6 Jewelry Trends Destined to Rock the New Year

6 Jewelry Trends Destined to Rock the New Year

Colored Stones / Diamonds / Gold / Industry / Retail / Your Store

The 2023 styles to stock up on now, according to experts, along with one potent reminder of what modern jewelry buyers want.

Lydia Courteille egyptian collar
Mahabalipuram necklace in gold with rubellite, orange sapphire, diamonds, emeralds, spinel, brown diamonds, black diamonds, yellow sapphires, and tsavorite, price on request; Lydia Courteille

Once a jewelry trend reveals itself, all of us in the industry know we can count on it to stick around for quite a few seasons. So with that in mind, fresh takes on tennis necklaces and other classic gold-and-diamond fashion jewels remain solidly in demand going into 2023.

So, too, are charms that allow for personalization, storytelling, and the marking of important milestones. Enamel will continue its run in 2023, while permanent jewelry remains a runaway retail success, especially if you’re catering to a younger clientele.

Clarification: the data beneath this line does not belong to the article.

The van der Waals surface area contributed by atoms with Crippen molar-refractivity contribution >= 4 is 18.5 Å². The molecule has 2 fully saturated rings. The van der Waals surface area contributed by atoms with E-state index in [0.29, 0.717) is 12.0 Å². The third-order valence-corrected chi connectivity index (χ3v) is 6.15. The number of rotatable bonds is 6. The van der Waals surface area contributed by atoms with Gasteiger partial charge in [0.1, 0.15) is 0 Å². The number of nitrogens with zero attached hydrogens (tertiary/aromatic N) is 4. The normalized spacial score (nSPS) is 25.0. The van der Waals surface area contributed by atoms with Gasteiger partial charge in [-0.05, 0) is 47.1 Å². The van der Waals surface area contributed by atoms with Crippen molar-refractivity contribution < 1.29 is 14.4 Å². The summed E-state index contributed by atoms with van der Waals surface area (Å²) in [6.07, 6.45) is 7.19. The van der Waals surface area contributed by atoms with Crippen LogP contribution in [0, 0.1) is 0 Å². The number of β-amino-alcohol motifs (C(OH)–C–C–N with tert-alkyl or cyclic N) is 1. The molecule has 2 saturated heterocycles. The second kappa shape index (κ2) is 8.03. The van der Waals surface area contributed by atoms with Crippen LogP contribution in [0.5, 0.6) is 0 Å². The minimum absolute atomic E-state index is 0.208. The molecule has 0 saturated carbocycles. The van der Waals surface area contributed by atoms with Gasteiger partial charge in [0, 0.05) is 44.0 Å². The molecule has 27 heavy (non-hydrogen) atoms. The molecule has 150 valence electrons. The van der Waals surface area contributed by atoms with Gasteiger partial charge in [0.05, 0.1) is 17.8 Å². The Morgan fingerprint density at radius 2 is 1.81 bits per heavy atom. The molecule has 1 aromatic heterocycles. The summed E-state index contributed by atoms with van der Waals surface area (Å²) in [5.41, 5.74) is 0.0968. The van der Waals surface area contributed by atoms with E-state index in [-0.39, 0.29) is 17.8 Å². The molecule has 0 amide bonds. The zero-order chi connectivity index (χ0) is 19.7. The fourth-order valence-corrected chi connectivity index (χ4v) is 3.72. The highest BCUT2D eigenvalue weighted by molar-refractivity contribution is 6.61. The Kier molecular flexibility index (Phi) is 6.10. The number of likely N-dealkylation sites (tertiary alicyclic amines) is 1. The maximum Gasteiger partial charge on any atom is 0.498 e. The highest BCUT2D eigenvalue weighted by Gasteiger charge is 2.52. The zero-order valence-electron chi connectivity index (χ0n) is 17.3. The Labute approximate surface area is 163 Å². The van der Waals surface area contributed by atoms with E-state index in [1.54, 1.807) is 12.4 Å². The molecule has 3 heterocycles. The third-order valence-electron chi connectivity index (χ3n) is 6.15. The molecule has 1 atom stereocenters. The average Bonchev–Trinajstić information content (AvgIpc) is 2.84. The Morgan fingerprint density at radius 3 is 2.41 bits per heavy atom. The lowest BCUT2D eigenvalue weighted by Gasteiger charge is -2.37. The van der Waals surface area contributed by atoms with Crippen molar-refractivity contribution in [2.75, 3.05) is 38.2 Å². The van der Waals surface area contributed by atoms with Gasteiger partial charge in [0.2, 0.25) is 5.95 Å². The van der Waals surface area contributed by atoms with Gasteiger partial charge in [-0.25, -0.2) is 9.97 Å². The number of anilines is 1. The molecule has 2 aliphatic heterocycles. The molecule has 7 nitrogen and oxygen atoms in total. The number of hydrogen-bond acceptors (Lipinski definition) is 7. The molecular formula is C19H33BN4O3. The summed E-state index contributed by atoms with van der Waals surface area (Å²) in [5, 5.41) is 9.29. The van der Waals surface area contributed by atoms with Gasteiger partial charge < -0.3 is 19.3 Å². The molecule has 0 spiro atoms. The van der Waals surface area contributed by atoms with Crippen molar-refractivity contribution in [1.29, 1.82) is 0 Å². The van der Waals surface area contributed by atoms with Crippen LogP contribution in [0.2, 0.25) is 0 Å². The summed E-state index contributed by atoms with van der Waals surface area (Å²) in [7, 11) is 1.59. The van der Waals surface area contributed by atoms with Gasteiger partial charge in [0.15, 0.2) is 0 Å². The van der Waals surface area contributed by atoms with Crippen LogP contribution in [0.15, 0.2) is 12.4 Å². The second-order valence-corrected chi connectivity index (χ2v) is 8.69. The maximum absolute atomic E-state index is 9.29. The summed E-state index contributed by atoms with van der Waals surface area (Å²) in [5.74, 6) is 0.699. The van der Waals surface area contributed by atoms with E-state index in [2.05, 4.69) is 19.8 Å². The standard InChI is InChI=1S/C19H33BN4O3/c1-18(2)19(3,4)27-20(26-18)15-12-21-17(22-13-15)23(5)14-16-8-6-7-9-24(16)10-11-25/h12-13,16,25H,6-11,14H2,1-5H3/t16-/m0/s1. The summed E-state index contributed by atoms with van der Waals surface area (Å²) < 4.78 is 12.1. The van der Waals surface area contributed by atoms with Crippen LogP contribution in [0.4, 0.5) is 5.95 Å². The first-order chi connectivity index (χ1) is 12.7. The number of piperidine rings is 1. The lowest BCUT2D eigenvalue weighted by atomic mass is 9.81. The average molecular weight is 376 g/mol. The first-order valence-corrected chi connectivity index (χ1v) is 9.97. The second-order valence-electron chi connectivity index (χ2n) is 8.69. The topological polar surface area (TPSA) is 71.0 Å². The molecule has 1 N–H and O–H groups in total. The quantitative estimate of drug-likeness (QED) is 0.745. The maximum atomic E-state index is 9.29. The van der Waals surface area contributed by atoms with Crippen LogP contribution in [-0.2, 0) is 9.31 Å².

Beyond these well-established examples, however, lie two paradigm shifts most retailers are likely aware of by now—and if not, they should be: Lab-grown diamonds (LGD) and genderless jewels are now unequivocally mainstream.

The big prediction regarding the former is that the category is poised to make a major splash on the fine fashion jewelry scene. “2023 will be the year when more LGD fine fashion jewelry hits the stores, and retailers should embrace this opportunity as consumers have been asking to see it,” Marty Hurwitz, CEO of The MVEye, a market research and jewelry consulting firm, tells JCK.

Like lab-grown diamonds, gender-fluid jewelry (or jewelry that might still be marketed as “men’s jewelry”) has begun the transition from novel idea to evergreen category, making it not just a safe 2023 investment, but a wise one.